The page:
JACKSON, MS.- The Mississippi Museum of Art is further defining its role as both a conceptual arts venue and a key contributor to Mississippi’s economic development efforts with an astonishing exhibition of the varied and remarkable accomplishments of French master Raoul Dufy. Visitors to Raoul Dufy: A Celebration of Beauty through July 5, 2009, will see the extraordinary influence of the creative spirit as approachable, accessible, and inspiring.

Rendered by Dufy, these imaginative fabric designs were used by the leading dress designer of the day, Paul Poiret, to create dramatic capes, coats and dresses that galvanized the French fashion world of the early 20th century. Original gowns using Dufy fabrics and designed by French couturiers such as Mongi Guibane and Christian LaCroix will be featured and include garments inspired by some of Poiret’s creations.

His life’s work included remarkable achievements in both fine and applied art. During the years from roughly 1900 to his death in 1953, he created several thousand paintings, wood engravings, lithographs, etchings, watercolors and drawings, and illustrated some 50 literary works. He rendered more than 200 ceramic pieces, almost 50 tapestries and about 5000 fabric designs. His stage sets, murals and monumental decorations are still lauded among the most important of his time.

Visit The Mississippi Museum of Art at : http://www.msmuseumart.org/




AVANT CAR GUARD are a Johannesburg-based three member visual art collective, exhibiting and authoring as a singular artist. They are comprised of Zander Blom, Jan-Henri Booyens and Michael MacGarry, all individual artists in their own right. They have produced two publications on their work, titled Volume I and Volume II, and have exhibited at a national and international level for several years. Their production is based on a conceptual, self-reflexive and satirical approach to the art world – it's markets, practitioners and the process of creating itself, with production manifest across multidisciplinary means; through photography, sculpture, performance, multiples, installation and painting. This solo exhibition will be accompanied by the launch of their new monograph titled Volume III, More info >

First Floor, 208 Albert Rd.
Woodstock 7925
Cape Town, South Africa
Viewing Hours:
Tues - Fri 10.00 - 16.30 / Sat 10.00 - 15.00
Closed Sunday + Monday

T: +27 (21) 448 1438
M: +27 84 414 4554
E: info@whatiftheworld.com

Wednesday, March 25, 2009

Architects reveal plans to redesign Paris

Today, French president Nicolas Sarkozy will receive the ten architects selected to create Le Grand Paris. Richard Rogers is one of them. Earlier this week, they each gave a 30-minute presentation of their visions (see it here). The task is herculean, the mission quasi-impossible, but the challenge absolutely irresistible for any ambitious architect.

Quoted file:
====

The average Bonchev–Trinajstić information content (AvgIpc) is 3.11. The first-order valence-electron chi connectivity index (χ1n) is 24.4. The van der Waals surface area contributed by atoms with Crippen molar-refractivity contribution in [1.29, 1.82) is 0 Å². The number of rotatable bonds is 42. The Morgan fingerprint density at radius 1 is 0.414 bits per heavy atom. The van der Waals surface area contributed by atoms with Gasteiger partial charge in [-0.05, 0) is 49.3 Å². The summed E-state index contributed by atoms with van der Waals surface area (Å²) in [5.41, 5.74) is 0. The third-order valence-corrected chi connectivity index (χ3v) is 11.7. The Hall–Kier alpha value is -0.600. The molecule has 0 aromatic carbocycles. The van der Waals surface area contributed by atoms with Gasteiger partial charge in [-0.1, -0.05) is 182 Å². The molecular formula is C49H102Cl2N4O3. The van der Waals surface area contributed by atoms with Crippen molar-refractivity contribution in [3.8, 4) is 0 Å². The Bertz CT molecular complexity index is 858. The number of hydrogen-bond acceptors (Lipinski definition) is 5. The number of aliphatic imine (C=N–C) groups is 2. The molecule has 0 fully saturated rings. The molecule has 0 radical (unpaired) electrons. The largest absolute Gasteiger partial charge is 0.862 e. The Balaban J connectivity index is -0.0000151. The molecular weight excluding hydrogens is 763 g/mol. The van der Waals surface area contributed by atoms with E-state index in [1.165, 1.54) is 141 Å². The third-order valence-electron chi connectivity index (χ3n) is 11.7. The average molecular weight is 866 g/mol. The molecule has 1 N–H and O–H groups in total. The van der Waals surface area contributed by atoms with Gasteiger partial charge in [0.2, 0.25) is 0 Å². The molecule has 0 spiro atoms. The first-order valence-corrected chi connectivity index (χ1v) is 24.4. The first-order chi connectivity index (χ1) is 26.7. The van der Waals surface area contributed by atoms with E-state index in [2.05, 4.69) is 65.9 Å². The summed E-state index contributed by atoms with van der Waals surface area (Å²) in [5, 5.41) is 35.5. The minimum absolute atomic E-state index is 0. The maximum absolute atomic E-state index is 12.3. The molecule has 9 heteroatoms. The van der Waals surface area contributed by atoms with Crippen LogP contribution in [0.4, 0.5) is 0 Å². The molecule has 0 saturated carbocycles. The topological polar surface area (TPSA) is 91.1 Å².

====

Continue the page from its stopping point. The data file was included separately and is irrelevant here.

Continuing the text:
For he or she knows that, as Paul Goldberger writes in the New York Times, "politics and architecture have always been inseparable in this city". And that "Parisians, with their long and deep commitment to the idea that the city is in the most profound sense a public place, feel that Paris is very much their own possession."

The most visited city in the world, here is a capital whose great talent has been to interweave the grandeur of its official buildings with the everyday charm of its many quartiers. Or as ex-Parisian and writer Adam Gopnik puts it in his book Paris to the Moon: "Paris marries both the voluptuous and the restricted. It is not the yeses but the noes of Paris, not the licences it offers love but the prohibitions it puts in its way that make it powerful. "

The challenge however is not to reshape Paris, but rather to extend its inherent beauty to its outskirts, les banlieues – a web of small villages, some terribly grand and chic (Neuilly, Versailles, Saint Mandé, Vincennes, Saint Germain-en-Laye), others modest and provincial-looking (Montreuil, Pantin, Malakoff, Montrouge, Saint Gervais) and others still, socially ravaged and architecturally dehumanised (La Courneuve, Clichy-sous-bois). And also to link them. But how do you bring together so many different styles and the city's "enormous disparity", as Richard Rogers calls it, into one Grand Paris – especially when the city is so clearly defined geographically by its gates, shadows of former fortifications, and now le périphérique, the circular road encasing Paris? The simple answer is: by being bold. But also by understanding the fabric of French society and its psyche.

The different sketches and 3D renditions of the ten projects make audacious and compelling viewing (see them here). Antoine Grumbach proposes to build the Greater Paris along the Seine right up to the harbour of Le Havre. He may have taken inspiration from Napoleon who once said: "Paris-Rouen-Le Havre: one single city with the Seine as its main road." Water is also an idea the Italians Bernardo Secchi and Paola Vigano have developed: their Paris is laid out as a "sponge" in which waterways are the new motorways. Christophe de Portzamparc proposes to build four "archipelagoes" and create the biggest European rail station in the north suburb of Aubervilliers. Yves Lion offers the vision of a Paris engulfed in forests and fields where every citizen would cultivate their own vegetable patch. Richard Rogers offers to cover up railway lines that dissect the city by placing huge green spaces and networks above them. In the most brutalist, Le Corbusier-esque project, the Dutch practice MVRDV imagines a tower-block in place of the Sorbonne and motorways cutting through the heart of Paris.